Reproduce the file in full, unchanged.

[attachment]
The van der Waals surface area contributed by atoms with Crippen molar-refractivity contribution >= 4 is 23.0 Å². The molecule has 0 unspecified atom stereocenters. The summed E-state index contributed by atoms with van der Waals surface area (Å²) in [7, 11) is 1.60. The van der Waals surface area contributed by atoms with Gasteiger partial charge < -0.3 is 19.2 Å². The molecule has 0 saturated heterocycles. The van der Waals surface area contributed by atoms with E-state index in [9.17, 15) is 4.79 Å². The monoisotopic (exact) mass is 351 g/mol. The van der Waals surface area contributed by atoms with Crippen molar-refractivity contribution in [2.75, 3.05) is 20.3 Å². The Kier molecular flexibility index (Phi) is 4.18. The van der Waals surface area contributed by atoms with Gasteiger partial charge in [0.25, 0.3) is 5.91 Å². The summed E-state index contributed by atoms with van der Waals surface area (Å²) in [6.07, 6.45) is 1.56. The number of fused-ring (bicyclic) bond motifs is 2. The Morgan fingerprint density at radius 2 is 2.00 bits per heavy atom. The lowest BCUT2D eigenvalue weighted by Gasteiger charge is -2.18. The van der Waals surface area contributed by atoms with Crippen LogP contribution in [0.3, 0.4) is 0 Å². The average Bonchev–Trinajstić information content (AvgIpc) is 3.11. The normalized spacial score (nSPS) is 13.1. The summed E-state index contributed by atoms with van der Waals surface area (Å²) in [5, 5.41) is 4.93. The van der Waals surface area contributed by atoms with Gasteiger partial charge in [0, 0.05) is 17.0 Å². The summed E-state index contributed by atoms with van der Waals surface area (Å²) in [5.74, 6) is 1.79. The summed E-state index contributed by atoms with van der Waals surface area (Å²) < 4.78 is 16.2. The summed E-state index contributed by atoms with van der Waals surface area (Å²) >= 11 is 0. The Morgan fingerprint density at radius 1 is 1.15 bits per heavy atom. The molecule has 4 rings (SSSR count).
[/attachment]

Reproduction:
The van der Waals surface area contributed by atoms with Crippen molar-refractivity contribution >= 4 is 23.0 Å². The molecule has 0 unspecified atom stereocenters. The summed E-state index contributed by atoms with van der Waals surface area (Å²) in [7, 11) is 1.60. The van der Waals surface area contributed by atoms with Gasteiger partial charge < -0.3 is 19.2 Å². The molecule has 0 saturated heterocycles. The van der Waals surface area contributed by atoms with E-state index in [9.17, 15) is 4.79 Å². The monoisotopic (exact) mass is 351 g/mol. The van der Waals surface area contributed by atoms with Crippen molar-refractivity contribution in [2.75, 3.05) is 20.3 Å². The Kier molecular flexibility index (Phi) is 4.18. The van der Waals surface area contributed by atoms with Gasteiger partial charge in [0.25, 0.3) is 5.91 Å². The summed E-state index contributed by atoms with van der Waals surface area (Å²) in [6.07, 6.45) is 1.56. The number of fused-ring (bicyclic) bond motifs is 2. The Morgan fingerprint density at radius 2 is 2.00 bits per heavy atom. The lowest BCUT2D eigenvalue weighted by Gasteiger charge is -2.18. The van der Waals surface area contributed by atoms with Crippen LogP contribution in [0.3, 0.4) is 0 Å². The average Bonchev–Trinajstić information content (AvgIpc) is 3.11. The normalized spacial score (nSPS) is 13.1. The summed E-state index contributed by atoms with van der Waals surface area (Å²) in [5, 5.41) is 4.93. The van der Waals surface area contributed by atoms with Gasteiger partial charge in [0, 0.05) is 17.0 Å². The summed E-state index contributed by atoms with van der Waals surface area (Å²) in [5.74, 6) is 1.79. The summed E-state index contributed by atoms with van der Waals surface area (Å²) < 4.78 is 16.2. The summed E-state index contributed by atoms with van der Waals surface area (Å²) >= 11 is 0. The Morgan fingerprint density at radius 1 is 1.15 bits per heavy atom. The molecule has 4 rings (SSSR count).